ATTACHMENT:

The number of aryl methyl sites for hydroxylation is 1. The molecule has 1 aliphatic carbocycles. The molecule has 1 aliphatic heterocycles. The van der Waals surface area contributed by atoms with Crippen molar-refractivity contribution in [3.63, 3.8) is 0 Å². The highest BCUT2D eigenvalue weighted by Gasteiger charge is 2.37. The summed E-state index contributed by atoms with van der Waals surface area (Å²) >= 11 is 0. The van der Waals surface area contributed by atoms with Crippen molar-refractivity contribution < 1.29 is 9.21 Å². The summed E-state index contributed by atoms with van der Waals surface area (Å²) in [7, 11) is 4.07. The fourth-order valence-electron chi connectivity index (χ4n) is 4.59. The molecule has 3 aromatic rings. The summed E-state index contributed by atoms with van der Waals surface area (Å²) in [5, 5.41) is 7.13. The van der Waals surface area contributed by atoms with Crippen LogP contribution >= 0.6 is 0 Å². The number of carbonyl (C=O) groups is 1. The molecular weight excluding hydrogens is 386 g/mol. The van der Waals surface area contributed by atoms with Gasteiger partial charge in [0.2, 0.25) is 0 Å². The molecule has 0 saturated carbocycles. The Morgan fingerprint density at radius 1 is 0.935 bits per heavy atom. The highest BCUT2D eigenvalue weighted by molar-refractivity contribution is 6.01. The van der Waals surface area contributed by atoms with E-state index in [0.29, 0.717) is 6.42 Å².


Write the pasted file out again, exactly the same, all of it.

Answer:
The number of aryl methyl sites for hydroxylation is 1. The molecule has 1 aliphatic carbocycles. The molecule has 1 aliphatic heterocycles. The van der Waals surface area contributed by atoms with Crippen molar-refractivity contribution in [3.63, 3.8) is 0 Å². The highest BCUT2D eigenvalue weighted by Gasteiger charge is 2.37. The summed E-state index contributed by atoms with van der Waals surface area (Å²) >= 11 is 0. The van der Waals surface area contributed by atoms with Crippen molar-refractivity contribution < 1.29 is 9.21 Å². The summed E-state index contributed by atoms with van der Waals surface area (Å²) in [7, 11) is 4.07. The fourth-order valence-electron chi connectivity index (χ4n) is 4.59. The molecule has 3 aromatic rings. The summed E-state index contributed by atoms with van der Waals surface area (Å²) in [5, 5.41) is 7.13. The van der Waals surface area contributed by atoms with Crippen LogP contribution >= 0.6 is 0 Å². The number of carbonyl (C=O) groups is 1. The molecular weight excluding hydrogens is 386 g/mol. The van der Waals surface area contributed by atoms with Gasteiger partial charge in [0.2, 0.25) is 0 Å². The molecule has 0 saturated carbocycles. The Morgan fingerprint density at radius 1 is 0.935 bits per heavy atom. The highest BCUT2D eigenvalue weighted by molar-refractivity contribution is 6.01. The van der Waals surface area contributed by atoms with E-state index in [0.29, 0.717) is 6.42 Å².